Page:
2007-07-02

Is the US starting to use technical and quality standards as a trade barrier against Chinese exports?

- U.S corporations scrutinize their imports from China (Nelson Schwartz, IHT, 1/7/07)

General Mills, Kellogg, Toys "R" Us and other big U.S. companies are increasing their scrutiny of thousands of everyday products they receive from Chinese suppliers, as widening recalls of items like toys and toothpaste force them to focus on potential hazards that were overlooked in the past.

See also:

- Seafood ban latest threat to China's reputation in U.S. (Chicago Tribune, 1/7/07)
- Importing Danger (Hartford Courant, 1/7/07)

Is the US starting to use technical and quality standards as a trade barrier against Chinese exports? Well, yes and no. The US has long been using technical and quality standards as a trade barrier against Chinese exports, if "US" stands for American manufacturers and trade officials. However, US importers have always been sourcing from Chinese factories, while US consumers seem to like what they see on the price tags.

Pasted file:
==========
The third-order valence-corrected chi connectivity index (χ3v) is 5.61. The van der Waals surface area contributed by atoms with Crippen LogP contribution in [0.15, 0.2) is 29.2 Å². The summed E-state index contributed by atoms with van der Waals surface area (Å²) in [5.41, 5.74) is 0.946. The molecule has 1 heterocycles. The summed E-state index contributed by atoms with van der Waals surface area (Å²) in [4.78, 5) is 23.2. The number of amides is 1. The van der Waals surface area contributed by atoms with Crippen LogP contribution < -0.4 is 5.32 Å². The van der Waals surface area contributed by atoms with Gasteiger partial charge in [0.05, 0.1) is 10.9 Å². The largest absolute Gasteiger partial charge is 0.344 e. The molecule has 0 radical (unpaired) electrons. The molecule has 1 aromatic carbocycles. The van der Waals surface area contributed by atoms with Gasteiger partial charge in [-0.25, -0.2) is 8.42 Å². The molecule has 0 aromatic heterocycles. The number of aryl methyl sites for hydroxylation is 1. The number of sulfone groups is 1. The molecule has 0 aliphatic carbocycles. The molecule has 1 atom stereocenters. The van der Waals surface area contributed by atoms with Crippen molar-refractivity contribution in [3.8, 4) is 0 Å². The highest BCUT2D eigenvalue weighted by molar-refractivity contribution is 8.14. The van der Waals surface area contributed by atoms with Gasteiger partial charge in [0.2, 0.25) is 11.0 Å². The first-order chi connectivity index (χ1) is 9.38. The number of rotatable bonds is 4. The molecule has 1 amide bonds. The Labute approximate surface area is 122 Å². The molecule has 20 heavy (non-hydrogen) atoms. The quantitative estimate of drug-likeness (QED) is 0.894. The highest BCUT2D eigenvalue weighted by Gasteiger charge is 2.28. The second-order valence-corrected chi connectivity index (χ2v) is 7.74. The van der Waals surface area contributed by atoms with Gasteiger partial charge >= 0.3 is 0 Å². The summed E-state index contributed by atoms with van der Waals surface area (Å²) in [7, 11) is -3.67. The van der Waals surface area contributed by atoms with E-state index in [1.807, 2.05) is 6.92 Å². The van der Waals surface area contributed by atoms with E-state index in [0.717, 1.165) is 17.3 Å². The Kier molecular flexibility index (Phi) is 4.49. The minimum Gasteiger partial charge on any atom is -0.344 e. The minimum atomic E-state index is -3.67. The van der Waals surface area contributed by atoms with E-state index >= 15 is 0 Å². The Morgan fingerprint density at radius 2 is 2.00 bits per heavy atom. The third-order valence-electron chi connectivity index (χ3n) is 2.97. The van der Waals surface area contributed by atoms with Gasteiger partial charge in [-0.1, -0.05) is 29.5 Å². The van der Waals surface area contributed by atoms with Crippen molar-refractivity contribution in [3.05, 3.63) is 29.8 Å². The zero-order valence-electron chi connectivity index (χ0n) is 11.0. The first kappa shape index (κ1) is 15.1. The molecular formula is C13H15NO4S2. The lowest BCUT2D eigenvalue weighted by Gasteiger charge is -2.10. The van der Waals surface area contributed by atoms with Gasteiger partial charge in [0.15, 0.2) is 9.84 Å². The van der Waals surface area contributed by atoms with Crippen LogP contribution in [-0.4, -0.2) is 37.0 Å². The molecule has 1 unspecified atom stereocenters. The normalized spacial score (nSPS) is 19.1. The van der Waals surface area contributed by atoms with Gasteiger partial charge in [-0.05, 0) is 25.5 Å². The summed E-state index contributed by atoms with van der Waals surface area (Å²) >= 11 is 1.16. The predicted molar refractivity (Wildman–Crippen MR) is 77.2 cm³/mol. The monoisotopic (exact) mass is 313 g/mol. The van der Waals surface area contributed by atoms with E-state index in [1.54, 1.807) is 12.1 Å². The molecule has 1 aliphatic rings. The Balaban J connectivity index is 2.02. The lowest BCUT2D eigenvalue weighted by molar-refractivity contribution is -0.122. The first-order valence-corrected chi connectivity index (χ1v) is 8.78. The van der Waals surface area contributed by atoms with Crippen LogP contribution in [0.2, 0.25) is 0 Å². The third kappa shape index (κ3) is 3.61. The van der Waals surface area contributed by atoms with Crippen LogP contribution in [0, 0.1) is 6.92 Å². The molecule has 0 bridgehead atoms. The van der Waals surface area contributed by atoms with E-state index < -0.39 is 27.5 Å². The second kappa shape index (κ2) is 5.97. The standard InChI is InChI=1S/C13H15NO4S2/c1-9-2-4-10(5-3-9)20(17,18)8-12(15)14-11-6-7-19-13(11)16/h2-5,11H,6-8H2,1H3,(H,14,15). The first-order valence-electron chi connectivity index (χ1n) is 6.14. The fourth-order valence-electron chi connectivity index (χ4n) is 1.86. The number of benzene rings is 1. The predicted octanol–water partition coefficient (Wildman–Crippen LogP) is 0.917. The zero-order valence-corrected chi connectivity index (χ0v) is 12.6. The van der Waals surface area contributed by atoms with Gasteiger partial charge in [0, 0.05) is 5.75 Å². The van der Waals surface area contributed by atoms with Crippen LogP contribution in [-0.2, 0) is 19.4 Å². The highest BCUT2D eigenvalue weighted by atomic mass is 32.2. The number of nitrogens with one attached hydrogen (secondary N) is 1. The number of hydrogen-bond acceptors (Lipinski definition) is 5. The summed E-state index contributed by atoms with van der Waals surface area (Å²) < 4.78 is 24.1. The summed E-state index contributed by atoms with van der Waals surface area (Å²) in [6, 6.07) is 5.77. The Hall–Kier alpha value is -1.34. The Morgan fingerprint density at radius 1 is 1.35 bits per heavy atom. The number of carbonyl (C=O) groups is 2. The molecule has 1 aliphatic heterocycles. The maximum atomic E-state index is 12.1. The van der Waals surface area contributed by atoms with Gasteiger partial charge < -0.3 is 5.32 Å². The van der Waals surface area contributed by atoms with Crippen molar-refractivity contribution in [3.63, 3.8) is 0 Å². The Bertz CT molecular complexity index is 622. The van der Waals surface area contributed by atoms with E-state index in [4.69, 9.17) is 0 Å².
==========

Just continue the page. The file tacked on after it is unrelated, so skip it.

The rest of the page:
The deadly pet food incident proves to be a tipping point, prompting American consumers to re-think what "Made in China" actually means. As in the case of Hong Kong consumers, all these negative revelations definitely would not lead to American consumers stop buying Chinese products all together. Instead, they would plant a thought in their mind: Chinese products are cheap, but probably nasty too.

I dare say that even the more well-off Chinese consumers are beginning to think in the same way regarding products from their own country.